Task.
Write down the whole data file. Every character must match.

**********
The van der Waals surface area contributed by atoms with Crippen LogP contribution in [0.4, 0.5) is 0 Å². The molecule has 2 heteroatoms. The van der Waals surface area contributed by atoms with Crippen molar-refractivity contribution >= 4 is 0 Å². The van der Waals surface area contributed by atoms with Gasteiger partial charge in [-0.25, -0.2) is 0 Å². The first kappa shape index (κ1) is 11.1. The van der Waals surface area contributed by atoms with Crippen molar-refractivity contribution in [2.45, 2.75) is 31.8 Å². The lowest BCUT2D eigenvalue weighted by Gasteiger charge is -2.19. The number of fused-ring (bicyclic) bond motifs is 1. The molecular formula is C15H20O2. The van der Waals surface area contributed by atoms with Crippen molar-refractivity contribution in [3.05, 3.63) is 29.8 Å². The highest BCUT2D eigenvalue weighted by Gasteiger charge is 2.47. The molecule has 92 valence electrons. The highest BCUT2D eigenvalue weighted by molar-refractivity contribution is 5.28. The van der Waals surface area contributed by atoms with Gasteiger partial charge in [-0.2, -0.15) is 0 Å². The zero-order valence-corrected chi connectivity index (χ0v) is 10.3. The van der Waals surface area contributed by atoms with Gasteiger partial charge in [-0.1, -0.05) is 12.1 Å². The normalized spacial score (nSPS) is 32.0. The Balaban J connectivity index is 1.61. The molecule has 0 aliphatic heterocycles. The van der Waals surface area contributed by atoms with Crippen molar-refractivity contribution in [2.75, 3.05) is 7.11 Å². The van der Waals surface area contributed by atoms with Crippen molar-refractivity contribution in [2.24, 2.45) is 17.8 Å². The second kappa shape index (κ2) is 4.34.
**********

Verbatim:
The van der Waals surface area contributed by atoms with Crippen LogP contribution in [0.4, 0.5) is 0 Å². The molecule has 2 heteroatoms. The van der Waals surface area contributed by atoms with Crippen molar-refractivity contribution >= 4 is 0 Å². The van der Waals surface area contributed by atoms with Gasteiger partial charge in [-0.25, -0.2) is 0 Å². The first kappa shape index (κ1) is 11.1. The van der Waals surface area contributed by atoms with Crippen molar-refractivity contribution in [2.45, 2.75) is 31.8 Å². The lowest BCUT2D eigenvalue weighted by Gasteiger charge is -2.19. The number of fused-ring (bicyclic) bond motifs is 1. The molecular formula is C15H20O2. The van der Waals surface area contributed by atoms with Crippen molar-refractivity contribution in [3.05, 3.63) is 29.8 Å². The highest BCUT2D eigenvalue weighted by Gasteiger charge is 2.47. The molecule has 92 valence electrons. The highest BCUT2D eigenvalue weighted by molar-refractivity contribution is 5.28. The van der Waals surface area contributed by atoms with Gasteiger partial charge in [-0.2, -0.15) is 0 Å². The zero-order valence-corrected chi connectivity index (χ0v) is 10.3. The van der Waals surface area contributed by atoms with Gasteiger partial charge in [-0.1, -0.05) is 12.1 Å². The normalized spacial score (nSPS) is 32.0. The Balaban J connectivity index is 1.61. The molecule has 0 aliphatic heterocycles. The van der Waals surface area contributed by atoms with Crippen molar-refractivity contribution in [2.75, 3.05) is 7.11 Å². The van der Waals surface area contributed by atoms with Crippen molar-refractivity contribution in [2.24, 2.45) is 17.8 Å². The second kappa shape index (κ2) is 4.34.